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New Scotland Archives The Altamont Enterprise, September 2, 2010
New Scotland ethics to wait for the new year
By Saranac Hale Spencer
NEW SCOTLAND The bulk of the town’s new ethics law has been lifted until January.
In June, the town board unanimously adopted the law to take effect on Aug. 1, but, after hearing complaints, largely from members of the planning board, the town board voted, 4 to 0, on Tuesday, with Councilman Richard Reilly absent, to hold all sections of the law until next year except for those relating to the creation of the ethics board, which was appointed last month. It has yet to hold its first meeting.
Also on Tuesday, the town board retained Justin Corcoran as the lawyer for the ethics board, to be paid $200 an hour with a cap of $3,000 for the rest of the year.
The ethics board, which is charged with interpreting the ethics law, already has questions to answer from people who sit on municipal boards.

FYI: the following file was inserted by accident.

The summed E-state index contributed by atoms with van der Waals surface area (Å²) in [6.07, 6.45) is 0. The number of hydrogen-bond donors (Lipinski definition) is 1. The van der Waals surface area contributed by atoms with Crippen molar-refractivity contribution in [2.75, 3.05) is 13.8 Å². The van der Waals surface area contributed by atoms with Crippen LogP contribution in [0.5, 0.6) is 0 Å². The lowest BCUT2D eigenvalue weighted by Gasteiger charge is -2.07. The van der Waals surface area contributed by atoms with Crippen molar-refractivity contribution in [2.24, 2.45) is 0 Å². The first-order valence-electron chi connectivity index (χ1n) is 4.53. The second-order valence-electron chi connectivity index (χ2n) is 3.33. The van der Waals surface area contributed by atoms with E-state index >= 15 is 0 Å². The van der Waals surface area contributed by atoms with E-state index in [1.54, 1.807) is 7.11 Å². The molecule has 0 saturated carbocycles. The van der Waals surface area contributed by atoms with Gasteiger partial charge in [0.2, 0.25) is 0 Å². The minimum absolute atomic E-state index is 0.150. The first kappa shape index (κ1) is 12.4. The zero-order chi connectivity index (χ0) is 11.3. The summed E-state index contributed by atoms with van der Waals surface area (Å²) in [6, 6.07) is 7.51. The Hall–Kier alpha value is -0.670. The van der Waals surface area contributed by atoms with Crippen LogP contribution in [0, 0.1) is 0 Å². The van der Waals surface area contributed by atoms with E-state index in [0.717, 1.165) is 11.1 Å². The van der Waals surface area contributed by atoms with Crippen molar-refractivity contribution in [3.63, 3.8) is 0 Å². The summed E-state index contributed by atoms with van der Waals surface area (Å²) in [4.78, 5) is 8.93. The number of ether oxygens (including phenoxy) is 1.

“I regret, in some way, the we will lose, for the next few months, some components” of the new ethics law, Councilman Daniel Mackay, who helped to draft the law, said on Tuesday. He named the recusal guidelines specifically, explaining that he and town attorney Michael Mackey, saw no way to maintain that part of the law while the rest of it is lifted.
“It was the issues raised by the practicing professionals and how their work product was going to be treated,” Supervisor Thomas Dolin said yesterday of what motivated him to support a suspension of the ethics law until the ethics board can convene to answer questions about how the law is to be interpreted.
At a meeting of the town board last month, Cynthia Elliott, a surveyor who sits on the planning board, said that she had already begun work for clients of hers who live in New Scotland and had concerns over whether they would be able to use her surveys if she kept her seat on the planning board.
She and fellow planning board member Robert Stapf, also a surveyor, had raised concerns over sections of the ethics law that would effect the ability of those with professional licenses who serve on municipal boards to work in town, representing residents.
The issue of whether or not residents would be able to use the work that they had paid for from professionals who sit on municipal boards was Dolin’s primary concern, he said.